Sunday, February 20, 2011

Septuagesima Sunday

(as I am feverish this morning, I may stray from this more than normal - I hope not, but I may)

Septuagesima Sunday – Feb 20th, 2011 – Matthew 20:1-16

In the Name of Christ Jesus, the Light of the World +
We are now entering on the old season of Pre-lent, the 3 Gesima Sundays, if you dig the Latin. And these three Sundays have a specific role and job in the Church Year. Now, Epiphany itself is the season where Jesus is revealed to be true God and true Man. That’s why we’ve had readings like the Wise men and the star, or healings, or even the highest one, the Transfiguration. On March 9th, Lent begins – Ash Wednesday. And what we see in Lent is Christ Jesus taking the battle to Satan, we will see Him tempted, we’ll see Him cast out demons and even raise the dead, all culminating in Good Friday, where our Lord battles Satan upon the Cross. But what this Sunday and the next two Sundays do is they take a little pause from focusing on the action of Christ, things that He does – and instead, we hear a bit of teaching from our Lord. Why? What we are going to see and learn in these next three weeks are things that we need to bear in mind when we enter Lent, things that we need to understand so that can begin our observance of Lent in humility and wonder.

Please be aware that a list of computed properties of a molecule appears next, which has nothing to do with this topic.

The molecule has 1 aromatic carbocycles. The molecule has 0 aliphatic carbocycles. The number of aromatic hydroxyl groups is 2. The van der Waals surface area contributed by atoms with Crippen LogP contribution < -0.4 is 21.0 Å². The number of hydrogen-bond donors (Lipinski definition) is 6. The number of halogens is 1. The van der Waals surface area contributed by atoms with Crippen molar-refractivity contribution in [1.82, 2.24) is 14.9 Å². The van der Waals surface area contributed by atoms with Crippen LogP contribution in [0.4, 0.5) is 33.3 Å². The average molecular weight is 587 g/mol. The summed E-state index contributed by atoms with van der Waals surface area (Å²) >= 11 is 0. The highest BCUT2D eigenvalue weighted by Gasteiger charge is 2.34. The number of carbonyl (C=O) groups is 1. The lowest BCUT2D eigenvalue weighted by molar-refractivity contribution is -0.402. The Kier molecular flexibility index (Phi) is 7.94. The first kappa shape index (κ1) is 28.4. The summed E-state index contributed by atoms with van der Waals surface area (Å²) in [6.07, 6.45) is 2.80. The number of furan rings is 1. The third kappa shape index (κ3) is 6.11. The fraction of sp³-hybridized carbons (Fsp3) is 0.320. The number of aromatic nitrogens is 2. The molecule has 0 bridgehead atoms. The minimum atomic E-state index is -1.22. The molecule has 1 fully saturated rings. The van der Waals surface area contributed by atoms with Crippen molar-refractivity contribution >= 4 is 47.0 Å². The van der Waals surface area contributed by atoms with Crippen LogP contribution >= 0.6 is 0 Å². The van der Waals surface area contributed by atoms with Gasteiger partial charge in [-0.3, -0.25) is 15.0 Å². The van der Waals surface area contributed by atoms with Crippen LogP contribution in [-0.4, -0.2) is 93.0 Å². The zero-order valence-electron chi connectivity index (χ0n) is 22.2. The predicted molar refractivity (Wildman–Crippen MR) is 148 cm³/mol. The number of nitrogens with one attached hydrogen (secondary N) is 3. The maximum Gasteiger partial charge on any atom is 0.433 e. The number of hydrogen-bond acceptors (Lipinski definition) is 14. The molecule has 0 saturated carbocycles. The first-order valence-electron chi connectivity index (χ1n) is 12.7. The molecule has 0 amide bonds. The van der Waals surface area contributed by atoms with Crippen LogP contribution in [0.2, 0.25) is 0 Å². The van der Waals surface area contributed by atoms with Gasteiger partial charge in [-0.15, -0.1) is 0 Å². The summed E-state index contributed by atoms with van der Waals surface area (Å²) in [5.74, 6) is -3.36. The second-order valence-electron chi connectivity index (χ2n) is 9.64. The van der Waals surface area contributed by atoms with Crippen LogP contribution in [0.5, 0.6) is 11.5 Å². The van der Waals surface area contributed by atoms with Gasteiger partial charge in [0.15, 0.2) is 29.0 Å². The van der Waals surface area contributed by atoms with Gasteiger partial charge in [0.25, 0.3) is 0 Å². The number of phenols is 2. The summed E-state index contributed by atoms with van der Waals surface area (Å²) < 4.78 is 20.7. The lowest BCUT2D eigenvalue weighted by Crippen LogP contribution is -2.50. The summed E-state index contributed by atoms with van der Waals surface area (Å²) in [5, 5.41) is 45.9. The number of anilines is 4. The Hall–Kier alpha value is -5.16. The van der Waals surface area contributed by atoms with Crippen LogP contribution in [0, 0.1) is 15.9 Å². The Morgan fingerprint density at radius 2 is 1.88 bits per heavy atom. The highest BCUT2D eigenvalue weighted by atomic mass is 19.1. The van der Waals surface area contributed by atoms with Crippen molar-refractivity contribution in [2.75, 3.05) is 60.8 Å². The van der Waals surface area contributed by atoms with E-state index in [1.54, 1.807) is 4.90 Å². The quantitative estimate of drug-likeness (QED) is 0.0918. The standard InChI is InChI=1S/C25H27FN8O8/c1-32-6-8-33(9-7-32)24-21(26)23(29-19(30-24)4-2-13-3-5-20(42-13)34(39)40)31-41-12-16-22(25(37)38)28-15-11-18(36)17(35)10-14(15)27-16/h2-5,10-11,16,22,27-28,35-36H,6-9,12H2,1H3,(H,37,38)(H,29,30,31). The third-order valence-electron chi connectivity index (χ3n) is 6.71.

Our first lesson leading us toward Lent this week is the parable of the laborers in the vineyard. So, let us consider it. “For the Kingdom of heaven is like a master of a house who went out early in the morning to hire laborers for his vineyard. After agreeing with the laborers for a denarius a day, he sent them into his vineyard.” In the ancient world, if you didn’t have a fixed, set job, and you wanted to work, you’d go hang out in the town square and if someone needed something done, you’d go work for them. These are day laborers, the folks who are sort of on the bottom rung of the economy. But, a denarius a day is a good, solid wage, so a bunch go. Good deal. “And going out about the third hour he saw others standing idle in the marketplace and then he said to them, ‘You go into the vineyard too, and whatever is right I will give you.’” So at the third hour, we’d call it 9 o’clock, the master sees more people who need work, so he says, head on out, and I’ll pay you what is right. More of you, go on, get to work. “Going out again about the sixth hour and the ninth hour, he did the same.” At Noon, at three in the afternoon, still he gathers more people and sends them out into the field. “And about the 11th hour he went out and found others standing. And he said to them, ‘Why do you stand here idle all day?’ They said to him, ‘Because no one has hired them.’” Now let’s pause here – I want you to a moment consider the hopelessness that these workers would have had. If you don’t work, you don’t make any money, and if you make no money, you don’t eat. This isn’t people just being lazy and defiant, these workers would be burdened, depressed, broken – just sort of consigned to going to be hungry tonight. Why? Because they have not been hired, no one has called them to work. Until now. “He said to them, ‘You go into the vineyard too.’” Finally, they get a bit of work, maybe they might get enough to get a crust of bread.